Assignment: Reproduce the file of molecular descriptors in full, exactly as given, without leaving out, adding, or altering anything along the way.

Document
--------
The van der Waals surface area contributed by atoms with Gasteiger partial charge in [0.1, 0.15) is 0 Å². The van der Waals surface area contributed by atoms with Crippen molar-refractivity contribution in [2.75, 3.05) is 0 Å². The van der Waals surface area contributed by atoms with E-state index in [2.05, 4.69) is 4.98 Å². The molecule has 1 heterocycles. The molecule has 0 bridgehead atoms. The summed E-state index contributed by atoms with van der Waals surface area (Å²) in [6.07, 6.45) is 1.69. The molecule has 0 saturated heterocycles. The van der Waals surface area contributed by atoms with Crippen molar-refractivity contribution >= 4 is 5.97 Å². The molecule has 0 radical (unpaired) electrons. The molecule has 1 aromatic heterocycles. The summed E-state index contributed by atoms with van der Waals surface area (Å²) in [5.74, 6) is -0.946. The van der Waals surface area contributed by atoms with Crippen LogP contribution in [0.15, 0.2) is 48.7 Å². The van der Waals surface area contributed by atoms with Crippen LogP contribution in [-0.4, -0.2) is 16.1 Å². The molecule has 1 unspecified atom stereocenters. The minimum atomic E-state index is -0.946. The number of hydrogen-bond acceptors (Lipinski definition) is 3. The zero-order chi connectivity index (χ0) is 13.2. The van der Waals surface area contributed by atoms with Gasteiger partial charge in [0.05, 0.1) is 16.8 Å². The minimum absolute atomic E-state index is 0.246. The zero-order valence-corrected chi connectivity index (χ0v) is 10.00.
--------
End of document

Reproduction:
The van der Waals surface area contributed by atoms with Gasteiger partial charge in [0.1, 0.15) is 0 Å². The van der Waals surface area contributed by atoms with Crippen molar-refractivity contribution in [2.75, 3.05) is 0 Å². The van der Waals surface area contributed by atoms with E-state index in [2.05, 4.69) is 4.98 Å². The molecule has 1 heterocycles. The molecule has 0 bridgehead atoms. The summed E-state index contributed by atoms with van der Waals surface area (Å²) in [6.07, 6.45) is 1.69. The molecule has 0 saturated heterocycles. The van der Waals surface area contributed by atoms with Crippen molar-refractivity contribution >= 4 is 5.97 Å². The molecule has 0 radical (unpaired) electrons. The molecule has 1 aromatic heterocycles. The summed E-state index contributed by atoms with van der Waals surface area (Å²) in [5.74, 6) is -0.946. The van der Waals surface area contributed by atoms with Crippen LogP contribution in [0.15, 0.2) is 48.7 Å². The van der Waals surface area contributed by atoms with Crippen LogP contribution in [-0.4, -0.2) is 16.1 Å². The molecule has 1 unspecified atom stereocenters. The minimum atomic E-state index is -0.946. The number of hydrogen-bond acceptors (Lipinski definition) is 3. The zero-order chi connectivity index (χ0) is 13.2. The van der Waals surface area contributed by atoms with Gasteiger partial charge in [0.05, 0.1) is 16.8 Å². The minimum absolute atomic E-state index is 0.246. The zero-order valence-corrected chi connectivity index (χ0v) is 10.00.